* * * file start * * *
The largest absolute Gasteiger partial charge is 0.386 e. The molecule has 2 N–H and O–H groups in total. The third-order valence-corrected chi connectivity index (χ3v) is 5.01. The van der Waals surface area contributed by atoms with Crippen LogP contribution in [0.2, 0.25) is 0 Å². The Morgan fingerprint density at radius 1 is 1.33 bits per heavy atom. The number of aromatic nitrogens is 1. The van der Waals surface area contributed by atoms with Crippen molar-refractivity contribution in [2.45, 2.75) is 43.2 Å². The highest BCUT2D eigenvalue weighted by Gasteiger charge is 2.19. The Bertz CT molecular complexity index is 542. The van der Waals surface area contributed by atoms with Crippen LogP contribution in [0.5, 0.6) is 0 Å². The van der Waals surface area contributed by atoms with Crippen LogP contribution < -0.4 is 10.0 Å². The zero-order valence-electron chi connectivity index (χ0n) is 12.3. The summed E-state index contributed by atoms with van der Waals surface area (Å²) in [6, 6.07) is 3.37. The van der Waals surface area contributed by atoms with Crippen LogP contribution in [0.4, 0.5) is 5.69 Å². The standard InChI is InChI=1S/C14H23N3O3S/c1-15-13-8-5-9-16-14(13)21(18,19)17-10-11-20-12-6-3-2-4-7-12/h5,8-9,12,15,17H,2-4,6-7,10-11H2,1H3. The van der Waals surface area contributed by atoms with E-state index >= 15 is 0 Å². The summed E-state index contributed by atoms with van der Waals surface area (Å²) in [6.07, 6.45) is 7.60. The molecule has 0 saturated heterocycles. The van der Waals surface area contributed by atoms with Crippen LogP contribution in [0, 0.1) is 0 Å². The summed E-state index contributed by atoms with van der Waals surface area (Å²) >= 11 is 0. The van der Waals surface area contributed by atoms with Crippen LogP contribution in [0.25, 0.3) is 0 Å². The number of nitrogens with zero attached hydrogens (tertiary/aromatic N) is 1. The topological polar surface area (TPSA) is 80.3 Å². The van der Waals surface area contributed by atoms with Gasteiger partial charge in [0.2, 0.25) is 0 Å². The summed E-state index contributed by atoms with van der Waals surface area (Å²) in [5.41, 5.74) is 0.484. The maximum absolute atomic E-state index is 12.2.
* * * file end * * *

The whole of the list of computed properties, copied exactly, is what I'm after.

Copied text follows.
The largest absolute Gasteiger partial charge is 0.386 e. The molecule has 2 N–H and O–H groups in total. The third-order valence-corrected chi connectivity index (χ3v) is 5.01. The van der Waals surface area contributed by atoms with Crippen LogP contribution in [0.2, 0.25) is 0 Å². The Morgan fingerprint density at radius 1 is 1.33 bits per heavy atom. The number of aromatic nitrogens is 1. The van der Waals surface area contributed by atoms with Crippen molar-refractivity contribution in [2.45, 2.75) is 43.2 Å². The highest BCUT2D eigenvalue weighted by Gasteiger charge is 2.19. The Bertz CT molecular complexity index is 542. The van der Waals surface area contributed by atoms with Crippen LogP contribution in [0.5, 0.6) is 0 Å². The van der Waals surface area contributed by atoms with Crippen LogP contribution < -0.4 is 10.0 Å². The zero-order valence-electron chi connectivity index (χ0n) is 12.3. The summed E-state index contributed by atoms with van der Waals surface area (Å²) in [6, 6.07) is 3.37. The van der Waals surface area contributed by atoms with Crippen LogP contribution in [0.4, 0.5) is 5.69 Å². The standard InChI is InChI=1S/C14H23N3O3S/c1-15-13-8-5-9-16-14(13)21(18,19)17-10-11-20-12-6-3-2-4-7-12/h5,8-9,12,15,17H,2-4,6-7,10-11H2,1H3. The van der Waals surface area contributed by atoms with E-state index >= 15 is 0 Å². The summed E-state index contributed by atoms with van der Waals surface area (Å²) in [6.07, 6.45) is 7.60. The molecule has 0 saturated heterocycles. The van der Waals surface area contributed by atoms with Crippen LogP contribution in [0, 0.1) is 0 Å². The summed E-state index contributed by atoms with van der Waals surface area (Å²) >= 11 is 0. The van der Waals surface area contributed by atoms with Crippen LogP contribution in [0.25, 0.3) is 0 Å². The number of nitrogens with zero attached hydrogens (tertiary/aromatic N) is 1. The topological polar surface area (TPSA) is 80.3 Å². The van der Waals surface area contributed by atoms with Gasteiger partial charge in [0.2, 0.25) is 0 Å². The summed E-state index contributed by atoms with van der Waals surface area (Å²) in [5.41, 5.74) is 0.484. The maximum absolute atomic E-state index is 12.2.